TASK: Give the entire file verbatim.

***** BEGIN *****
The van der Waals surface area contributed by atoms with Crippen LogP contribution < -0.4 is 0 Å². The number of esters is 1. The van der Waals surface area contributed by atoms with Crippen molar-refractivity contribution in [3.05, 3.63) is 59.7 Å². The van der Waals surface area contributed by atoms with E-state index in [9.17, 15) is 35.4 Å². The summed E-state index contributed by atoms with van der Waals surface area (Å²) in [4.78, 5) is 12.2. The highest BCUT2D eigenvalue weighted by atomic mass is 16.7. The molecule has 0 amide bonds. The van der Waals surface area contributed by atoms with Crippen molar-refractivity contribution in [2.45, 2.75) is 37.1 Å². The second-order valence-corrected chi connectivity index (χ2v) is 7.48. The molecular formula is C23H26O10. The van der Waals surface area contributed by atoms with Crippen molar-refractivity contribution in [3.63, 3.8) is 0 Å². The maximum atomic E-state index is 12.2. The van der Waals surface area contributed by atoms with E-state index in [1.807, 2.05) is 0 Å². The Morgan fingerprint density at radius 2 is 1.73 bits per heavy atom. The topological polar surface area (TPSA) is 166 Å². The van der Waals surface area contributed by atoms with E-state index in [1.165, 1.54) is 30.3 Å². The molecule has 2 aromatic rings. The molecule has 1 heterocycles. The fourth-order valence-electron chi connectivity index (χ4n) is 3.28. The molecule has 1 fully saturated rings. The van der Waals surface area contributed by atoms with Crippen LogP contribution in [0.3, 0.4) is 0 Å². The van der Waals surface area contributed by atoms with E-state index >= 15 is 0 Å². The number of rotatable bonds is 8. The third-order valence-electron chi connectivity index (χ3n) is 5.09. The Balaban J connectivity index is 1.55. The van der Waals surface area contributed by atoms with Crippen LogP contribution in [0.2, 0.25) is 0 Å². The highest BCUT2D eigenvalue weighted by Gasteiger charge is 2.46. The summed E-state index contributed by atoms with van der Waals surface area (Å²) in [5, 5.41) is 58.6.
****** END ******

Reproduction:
The van der Waals surface area contributed by atoms with Crippen LogP contribution < -0.4 is 0 Å². The number of esters is 1. The van der Waals surface area contributed by atoms with Crippen molar-refractivity contribution in [3.05, 3.63) is 59.7 Å². The van der Waals surface area contributed by atoms with E-state index in [9.17, 15) is 35.4 Å². The summed E-state index contributed by atoms with van der Waals surface area (Å²) in [4.78, 5) is 12.2. The highest BCUT2D eigenvalue weighted by atomic mass is 16.7. The molecule has 0 amide bonds. The van der Waals surface area contributed by atoms with Crippen molar-refractivity contribution in [2.45, 2.75) is 37.1 Å². The second-order valence-corrected chi connectivity index (χ2v) is 7.48. The molecular formula is C23H26O10. The van der Waals surface area contributed by atoms with Crippen molar-refractivity contribution in [3.63, 3.8) is 0 Å². The maximum atomic E-state index is 12.2. The van der Waals surface area contributed by atoms with E-state index in [1.807, 2.05) is 0 Å². The Morgan fingerprint density at radius 2 is 1.73 bits per heavy atom. The topological polar surface area (TPSA) is 166 Å². The van der Waals surface area contributed by atoms with E-state index in [1.165, 1.54) is 30.3 Å². The molecule has 2 aromatic rings. The molecule has 1 heterocycles. The fourth-order valence-electron chi connectivity index (χ4n) is 3.28. The molecule has 1 fully saturated rings. The van der Waals surface area contributed by atoms with Crippen LogP contribution in [0.3, 0.4) is 0 Å². The van der Waals surface area contributed by atoms with E-state index >= 15 is 0 Å². The number of rotatable bonds is 8. The third-order valence-electron chi connectivity index (χ3n) is 5.09. The Balaban J connectivity index is 1.55. The van der Waals surface area contributed by atoms with Crippen LogP contribution in [0.2, 0.25) is 0 Å². The highest BCUT2D eigenvalue weighted by Gasteiger charge is 2.46. The summed E-state index contributed by atoms with van der Waals surface area (Å²) in [5, 5.41) is 58.6.